iPhone Life magazine

Apple HDTV speculation: rich content, gaming platform, all iOS apps

Apple's stock is swooning, actually dipping below $500 yesterday after reaching a high of $704 not so long ago. It's hard to say why, but in the long term the question lingers: will Apple be able to come up with the Next Big Thing? After reading an excellent article by Jeremy Allaire on All Things D, I'm convinced that the answer is yes. And that it will be an Apple HDTV. Allaire's points just make sense, and reading them one gets the sense that this will be an inevitible next step for Apple. He characterizes an amazing Apple HDTV that would completely disrupt the industry because it would: 1) seamlessly and intuitively combine broadcast and online TV, 2) offer an ultimate gaming console, and 2) be able to run the nearly 1 million iOS apps. Imagine the entire ecosystem of your iPhone/iPad and iTunes Store available on your TV, plus broadcast TV, plus state-of-the-art gaming with voice and motion controls — and all this using the sort of intuitive interface that Apple is known for.

The striking thing about Allaire's vision is how doable it is. It's not really anything that new, just an integration and amalgamation of disparate parts into a glorious all-in-one device for your living room. My feeling is that if Allaire can imagine this, so must have Steve Jobs — years ago. 

Allaire imagines that Apple's strategy will be two-pronged: 1) all of this functionality available in a set-top box selling for $149, and 2) an ultrathin HDTV that has the same functionality of the set-top box plus beefed-up computing power. He even offers mockups of the new devices, speculating that the set-top box will be a thin bar, and that the HDTV will be like the elegant new iMacs. He says that these devices will most likely be controlled by new apps for the iPhone and iPad.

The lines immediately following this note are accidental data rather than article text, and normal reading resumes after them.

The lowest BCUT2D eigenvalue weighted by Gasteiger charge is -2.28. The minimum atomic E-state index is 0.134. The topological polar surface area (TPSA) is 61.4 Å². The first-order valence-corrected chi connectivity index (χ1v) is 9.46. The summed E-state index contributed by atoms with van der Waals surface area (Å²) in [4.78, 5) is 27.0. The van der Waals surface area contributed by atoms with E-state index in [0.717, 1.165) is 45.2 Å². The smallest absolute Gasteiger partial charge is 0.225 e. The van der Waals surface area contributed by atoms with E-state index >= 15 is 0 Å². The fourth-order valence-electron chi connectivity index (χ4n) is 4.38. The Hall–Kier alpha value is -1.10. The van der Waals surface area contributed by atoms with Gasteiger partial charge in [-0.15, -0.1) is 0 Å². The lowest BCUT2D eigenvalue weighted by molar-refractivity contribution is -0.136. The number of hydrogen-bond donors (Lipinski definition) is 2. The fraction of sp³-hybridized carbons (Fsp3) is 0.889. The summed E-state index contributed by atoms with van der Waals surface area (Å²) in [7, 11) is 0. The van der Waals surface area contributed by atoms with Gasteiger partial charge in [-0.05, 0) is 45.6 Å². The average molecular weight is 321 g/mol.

He says it's likely that Apple will piggyback with cable providers to offer its TV, just as it initially partnered with AT&T to offer the iPhone. Apple doesn't have access to broadcast content, so why not simply partner with the providers in this way? They can sell the TV or set-top box. You can imagine that the content providers would jump at the opportunity to get in on this new, disrupting technology. The net result is that Apple will be able to combine its premium, on-demand content in the iTunes Store with broadcast TV, for a rich offering otherwise unavailable.

And in an interesting twist, Allaire imagines that you'll not only be able to stream content from your iOS device, as is possible now, but also vice versa: you'll be able to stream your broadcast channels from your TV to your device, wherever in the world you are, just like the Slingbox has offered for years. 

His vision for the Apple HDTV as a gaming machine is equally compelling, being able to accommodate all manner of game controllers and including the ability for collaborative gaming similar to massive multiplayer online games.

This all seems so doable. I hope it's in the cards, and I can't wait.

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Jim Karpen's picture

Jim Karpen holds a Ph.D. in literature and writing, and has a love of gizmos. His doctoral dissertation focused on the revolutionary consequences of digital technologies and anticipated some of the developments taking place in the industry today. Jim has been writing about the Internet and technology since 1994 and has been using Apple's visionary products for decades.